Training Opportunities at the Neuro-Oncology Branch

Principal Investigator at whiteboard teaching three trainees

Mentoring the next generation of scientists and clinicians is a priority at the Neuro-Oncology Branch (NOB). The branch offers a variety of training opportunities, including summer internships, postbaccalaureate programs, a graduate partnership program, postdoctoral training programs, research fellowships, and clinical fellowships. Many NOB trainees go on to receive awards and recognition for their outstanding work. Read more about the available training programs below.

The Neuro-Oncology Fellowship is a joint program between the NOB in Bethesda, Maryland and Johns Hopkins University in Baltimore. The goal is to prepare neurologists, medical oncologists, radiation oncologists, and neurosurgeons for research careers in neuro-oncology.

All candidates must be physicians who are either board-certified or board-eligible in their required respective specialties. They must also hold (or be able to hold) an unrestricted license to practice medicine in the United States. For more information and to apply, visit our Neuro-Oncology Fellowship page.

> Explore the Neuro-Oncology Fellowship

The National Institutes of Health (NIH) Clinical Electives Program in Neuro-Oncology emphasizes the important connection between research and patient care in neuro-oncology. Medical students who are accepted into the program will participate in inpatient and outpatient patient evaluation, learn about clinical research trial conduct, observe surgical procedures, attend clinical care and research conferences, and participate in weekly clinical and laboratory meetings. They will also participate in the workup, evaluation, and planning of treatment for patients they see.

Program objectives include:

  • Preparing trainees to deliver state-of-the-art diagnostic and consultative services in the field of neuro-oncology
  • Introducing trainees to research in neuro-oncology and inspiring them to pursue a lifelong career of academic inquiry

The electives program offers an opportunity to learn clinical research techniques, as well as participate in evaluating and treating patients with diseases of the central nervous system (CNS). Although laboratory research is closely coordinated with clinical activities in the NOB, students will not engage in laboratory investigations during this course.

To apply, visit the Clinical Electives Program: Neuro-Oncology website. For further questions, email

> Explore the NIH Clinical Electives Program

Trainees accepted into one of the NIH summer internship programs and working in the NOB can participate in the branch's 10-week Translational Research Immersion Program (NOB-TRIP). This program is designed to immerse interns in the patient-centered research conducted within the NOB. Interns will have the opportunity to observe and engage with clinical and laboratory professionals that lead clinical, translational, and basic research.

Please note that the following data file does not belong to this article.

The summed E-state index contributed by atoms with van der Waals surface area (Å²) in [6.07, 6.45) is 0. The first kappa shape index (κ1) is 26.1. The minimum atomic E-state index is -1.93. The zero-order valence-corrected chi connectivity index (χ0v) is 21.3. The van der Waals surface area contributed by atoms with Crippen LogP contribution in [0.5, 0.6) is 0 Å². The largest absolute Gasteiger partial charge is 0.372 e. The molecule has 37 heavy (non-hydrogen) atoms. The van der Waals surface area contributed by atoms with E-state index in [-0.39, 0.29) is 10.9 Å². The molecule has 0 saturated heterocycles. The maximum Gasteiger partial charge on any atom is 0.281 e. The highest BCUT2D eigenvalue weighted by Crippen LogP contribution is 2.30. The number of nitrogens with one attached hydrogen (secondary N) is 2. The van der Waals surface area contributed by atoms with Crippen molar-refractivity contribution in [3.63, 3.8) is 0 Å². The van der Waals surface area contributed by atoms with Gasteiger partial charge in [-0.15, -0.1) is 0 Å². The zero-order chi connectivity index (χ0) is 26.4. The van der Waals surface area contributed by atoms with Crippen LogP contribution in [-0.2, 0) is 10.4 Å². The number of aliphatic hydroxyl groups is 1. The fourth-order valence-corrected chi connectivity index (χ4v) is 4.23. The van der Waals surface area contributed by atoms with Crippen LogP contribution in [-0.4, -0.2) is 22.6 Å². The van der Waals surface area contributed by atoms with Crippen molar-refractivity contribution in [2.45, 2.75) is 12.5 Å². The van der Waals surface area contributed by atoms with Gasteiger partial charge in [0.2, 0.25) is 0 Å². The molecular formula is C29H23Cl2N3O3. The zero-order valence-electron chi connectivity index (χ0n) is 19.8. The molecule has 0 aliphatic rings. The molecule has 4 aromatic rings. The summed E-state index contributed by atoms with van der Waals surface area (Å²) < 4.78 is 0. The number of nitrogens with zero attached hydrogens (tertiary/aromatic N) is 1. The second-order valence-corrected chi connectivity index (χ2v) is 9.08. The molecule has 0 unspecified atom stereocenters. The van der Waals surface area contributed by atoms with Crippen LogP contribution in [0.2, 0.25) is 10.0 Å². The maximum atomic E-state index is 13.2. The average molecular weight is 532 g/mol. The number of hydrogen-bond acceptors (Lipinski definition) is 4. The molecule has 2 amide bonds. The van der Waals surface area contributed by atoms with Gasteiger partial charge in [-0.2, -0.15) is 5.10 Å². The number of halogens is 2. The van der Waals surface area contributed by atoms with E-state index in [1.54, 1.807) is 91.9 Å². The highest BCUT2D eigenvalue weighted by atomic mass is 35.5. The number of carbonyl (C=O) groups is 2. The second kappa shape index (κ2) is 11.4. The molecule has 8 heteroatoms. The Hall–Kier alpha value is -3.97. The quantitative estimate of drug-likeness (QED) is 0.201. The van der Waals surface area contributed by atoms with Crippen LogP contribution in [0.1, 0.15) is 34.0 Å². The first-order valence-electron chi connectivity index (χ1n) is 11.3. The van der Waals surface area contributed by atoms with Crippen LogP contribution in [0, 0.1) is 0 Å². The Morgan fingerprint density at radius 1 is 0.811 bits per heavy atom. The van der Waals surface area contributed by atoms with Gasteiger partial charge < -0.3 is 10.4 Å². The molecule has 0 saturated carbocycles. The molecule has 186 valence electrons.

Training includes:

  • Didactic lectures
  • Weekly seminars with the NOB chief on research rigor and career planning
  • Cross-focus observational experiences
  • Integration of wellness
  • Mentoring in training and public speaking

Opportunities are available for high school, college, graduate students, and professional school students through the NIH Summer Internship Program (SIP) in Biomedical Research.

To apply, visit the SIP website. For further questions, email

> Explore SIP Opportunities

The Postbaccalaureate Intramural Research Training Award Program (Postbac IRTA/CRTA) is a biomedical research program that enables recent college graduates who are planning to apply to graduate or professional school to spend one or two years working with investigators at the NIH.

> Explore the Postbac IRTA/CRTA Program

The Graduate Partnerships Program (GPP) provides graduate students with the opportunity to conduct all or part of their dissertation research in the resource-rich NIH environment. Participants enjoy the academic environment of a university, the extensive research resources of the NIH, and the breadth and depth of the research programs of both the host university and the NIH Intramural Research Program.

> Explore the GPP

The Postdoctoral Training in the NIH Intramural Research Program provides those who have recently received a doctoral degree the opportunity to come to the NIH and complete up to five years of postdoctoral research. After reaching this five-year limit, individuals can spend up to an additional three years at the NIH as a research fellow—an appointment that makes them NIH employees.

> Explore Postdoctoral Training at the NIH

The NIH Clinical Center offers an extensive range of clinical research training to help prepare the next generation of clinician-scientists. The innovative curriculum includes courses in pharmacology, principles and practice of clinical research, and bioethics.

Training programs include:

  • Summer internship program
  • Undergraduate scholarship program
  • Intramural research training program
  • Postdoctoral training program
  • Research fellowship
  • Clinical fellowship
  • Internships throughout the year

For more information or to apply, visit the NIH Office of Intramural Training & Education. For further questions, email

> Explore the NIH Office of Intramural Training & Education

Updated: September 26, 2022